Svetoslav Apostolov's blog

There are four ways in which you can spend money. You can spend your own money on yourself. When you do that, why then you really watch out what you’re doing, and you try to get the most for your money. Then you can spend your own money on somebody else. For example, I buy a birthday present for someone. Well, then I’m not so careful about the content of the present, but I’m very careful about the cost. Then, I can spend somebody else’s money on myself. And if I spend somebody else’s money on myself, then I’m sure going to have a good lunch! Finally, I can spend somebody else’s money on somebody else. And if I spend somebody else’s money on somebody else, I’m not concerned about how much it is, and I’m not concerned about what I get. And that’s government.

Milton Friedman

People have long recognised the fact that it is neither guns nor balance of power but free trade that is the best means to preserve peace. Various unions and alliances at different levels have been formed, and various trade agreements and treaties easing trade between European nations have been signed over the centuries with the ultimate goal of sustaining peace on the continent. Trade agreements have been documented as early as 1496:

Henry VII refrained in general from foreign war, but sought by other means to promote the international welfare of his country. He negotiated several treaties by which English traders might buy and sell goods in other countries. One of the most famous of these commercial treaties was the Intercursus Magnus concluded in 1496 with the duke of Burgundy, admitting English goods into the Netherlands. He likewise encouraged English companies of merchants to engage in foreign trade…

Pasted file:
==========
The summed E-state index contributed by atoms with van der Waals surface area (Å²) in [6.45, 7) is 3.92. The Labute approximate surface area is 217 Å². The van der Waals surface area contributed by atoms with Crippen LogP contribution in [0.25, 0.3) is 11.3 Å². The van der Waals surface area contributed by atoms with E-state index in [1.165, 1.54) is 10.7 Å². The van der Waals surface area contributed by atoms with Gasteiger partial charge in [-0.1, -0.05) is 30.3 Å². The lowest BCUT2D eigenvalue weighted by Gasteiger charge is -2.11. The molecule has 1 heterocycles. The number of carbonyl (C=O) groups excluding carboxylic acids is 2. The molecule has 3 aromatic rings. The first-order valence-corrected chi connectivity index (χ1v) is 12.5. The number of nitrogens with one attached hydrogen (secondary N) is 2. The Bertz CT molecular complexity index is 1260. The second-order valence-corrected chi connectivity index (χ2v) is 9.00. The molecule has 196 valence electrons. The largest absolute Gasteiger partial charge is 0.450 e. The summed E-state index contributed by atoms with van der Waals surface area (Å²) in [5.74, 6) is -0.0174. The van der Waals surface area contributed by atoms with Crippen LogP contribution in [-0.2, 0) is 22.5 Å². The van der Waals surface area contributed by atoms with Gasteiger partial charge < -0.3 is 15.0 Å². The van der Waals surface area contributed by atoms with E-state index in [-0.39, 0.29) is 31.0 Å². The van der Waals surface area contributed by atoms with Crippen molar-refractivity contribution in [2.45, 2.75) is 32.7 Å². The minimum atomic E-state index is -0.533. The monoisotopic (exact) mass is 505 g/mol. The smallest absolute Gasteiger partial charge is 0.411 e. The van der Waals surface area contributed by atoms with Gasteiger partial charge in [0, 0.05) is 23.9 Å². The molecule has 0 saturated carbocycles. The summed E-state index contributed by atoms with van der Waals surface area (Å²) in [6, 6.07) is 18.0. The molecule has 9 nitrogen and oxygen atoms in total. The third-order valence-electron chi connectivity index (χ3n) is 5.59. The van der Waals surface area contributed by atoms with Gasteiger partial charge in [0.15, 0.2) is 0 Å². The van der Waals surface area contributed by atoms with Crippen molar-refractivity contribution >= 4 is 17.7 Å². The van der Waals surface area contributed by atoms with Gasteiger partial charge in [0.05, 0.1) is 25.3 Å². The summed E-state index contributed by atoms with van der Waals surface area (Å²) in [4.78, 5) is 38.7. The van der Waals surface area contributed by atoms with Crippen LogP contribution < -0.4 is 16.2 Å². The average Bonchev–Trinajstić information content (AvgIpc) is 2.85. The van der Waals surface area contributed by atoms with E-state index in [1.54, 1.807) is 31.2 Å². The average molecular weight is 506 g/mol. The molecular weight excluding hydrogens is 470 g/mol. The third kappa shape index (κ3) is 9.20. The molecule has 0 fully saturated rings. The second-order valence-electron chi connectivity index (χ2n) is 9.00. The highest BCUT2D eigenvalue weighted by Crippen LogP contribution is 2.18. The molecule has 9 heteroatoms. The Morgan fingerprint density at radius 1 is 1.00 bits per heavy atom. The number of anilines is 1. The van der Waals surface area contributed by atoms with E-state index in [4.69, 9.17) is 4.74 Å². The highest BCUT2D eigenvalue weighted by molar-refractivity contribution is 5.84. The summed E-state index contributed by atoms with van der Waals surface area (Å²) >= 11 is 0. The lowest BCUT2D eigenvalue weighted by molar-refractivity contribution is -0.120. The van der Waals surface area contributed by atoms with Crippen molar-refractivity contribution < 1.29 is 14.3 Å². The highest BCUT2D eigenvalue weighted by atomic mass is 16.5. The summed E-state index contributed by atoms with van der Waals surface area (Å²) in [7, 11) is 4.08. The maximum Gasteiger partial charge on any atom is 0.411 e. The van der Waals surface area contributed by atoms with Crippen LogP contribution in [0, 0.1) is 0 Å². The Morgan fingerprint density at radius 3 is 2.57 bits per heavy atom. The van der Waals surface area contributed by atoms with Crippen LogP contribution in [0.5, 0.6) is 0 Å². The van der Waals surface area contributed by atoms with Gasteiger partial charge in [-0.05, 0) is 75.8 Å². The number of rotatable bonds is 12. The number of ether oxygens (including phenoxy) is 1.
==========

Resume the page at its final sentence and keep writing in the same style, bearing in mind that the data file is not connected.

(Hayes 1919)

More recently, the need for a speedy recovery from the devastating economic effects of World Word II led to the establishment of the Council of Europe in 1949 with the goal of facilitating the economic and social progress of its members through, amongst other, common action in economic matters (see Table 1 below for details). Having been founded by ten countries, today the Council of Europe includes 47 countries (Council of Europe web site).

About a decade later, in 1957, another union was established between six European states – the European Economic Community, with the goal of promoting amongst its members “a harmonious development of economic activities, … an increase in stability” (High Contracting Parties 1957). The European Economic Community evolved over the years and currently includes 27 member states (Gateway to the European Union web site).

While on the one hand this zeal for removing barriers to trade demonstrates the strong will of the Europeans to provide for peace and sustainable economic growth, on the other hand it is a serious reason for concern to the European taxpayer in view of the fact that all 27 members of the European Community (the new name of the European Economic Community, commonly known as the European Union) are also individual members of the Council of Europe and, respectively, pay membership fees for the two international organisations. The latter, in turn, results in the avoidable spending of hundred millions of euro every year (data from the Council of Europe web site, see also Table 1 below).